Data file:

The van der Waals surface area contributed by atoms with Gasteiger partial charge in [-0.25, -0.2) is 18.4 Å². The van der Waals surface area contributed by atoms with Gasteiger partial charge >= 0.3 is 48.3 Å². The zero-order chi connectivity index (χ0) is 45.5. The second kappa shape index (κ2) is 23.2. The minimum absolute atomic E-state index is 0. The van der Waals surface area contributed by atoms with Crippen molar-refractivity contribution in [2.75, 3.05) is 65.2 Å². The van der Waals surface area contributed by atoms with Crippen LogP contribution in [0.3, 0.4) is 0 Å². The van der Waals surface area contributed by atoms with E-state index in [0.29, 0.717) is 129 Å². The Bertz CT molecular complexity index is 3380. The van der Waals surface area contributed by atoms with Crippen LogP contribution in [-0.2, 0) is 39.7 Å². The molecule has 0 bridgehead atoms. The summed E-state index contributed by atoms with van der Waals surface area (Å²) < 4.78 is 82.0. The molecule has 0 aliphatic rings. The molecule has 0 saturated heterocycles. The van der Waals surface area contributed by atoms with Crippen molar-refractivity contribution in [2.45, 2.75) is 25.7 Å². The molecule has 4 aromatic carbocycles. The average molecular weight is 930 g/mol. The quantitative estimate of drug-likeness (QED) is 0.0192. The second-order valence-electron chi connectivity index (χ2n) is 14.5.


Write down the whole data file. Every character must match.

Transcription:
The van der Waals surface area contributed by atoms with Gasteiger partial charge in [-0.25, -0.2) is 18.4 Å². The van der Waals surface area contributed by atoms with Gasteiger partial charge >= 0.3 is 48.3 Å². The zero-order chi connectivity index (χ0) is 45.5. The second kappa shape index (κ2) is 23.2. The minimum absolute atomic E-state index is 0. The van der Waals surface area contributed by atoms with Crippen molar-refractivity contribution in [2.75, 3.05) is 65.2 Å². The van der Waals surface area contributed by atoms with Crippen LogP contribution in [0.3, 0.4) is 0 Å². The van der Waals surface area contributed by atoms with E-state index in [0.29, 0.717) is 129 Å². The Bertz CT molecular complexity index is 3380. The van der Waals surface area contributed by atoms with Crippen LogP contribution in [-0.2, 0) is 39.7 Å². The molecule has 0 bridgehead atoms. The summed E-state index contributed by atoms with van der Waals surface area (Å²) < 4.78 is 82.0. The molecule has 0 aliphatic rings. The molecule has 0 saturated heterocycles. The van der Waals surface area contributed by atoms with Crippen molar-refractivity contribution in [2.45, 2.75) is 25.7 Å². The molecule has 4 aromatic carbocycles. The average molecular weight is 930 g/mol. The quantitative estimate of drug-likeness (QED) is 0.0192. The second-order valence-electron chi connectivity index (χ2n) is 14.5.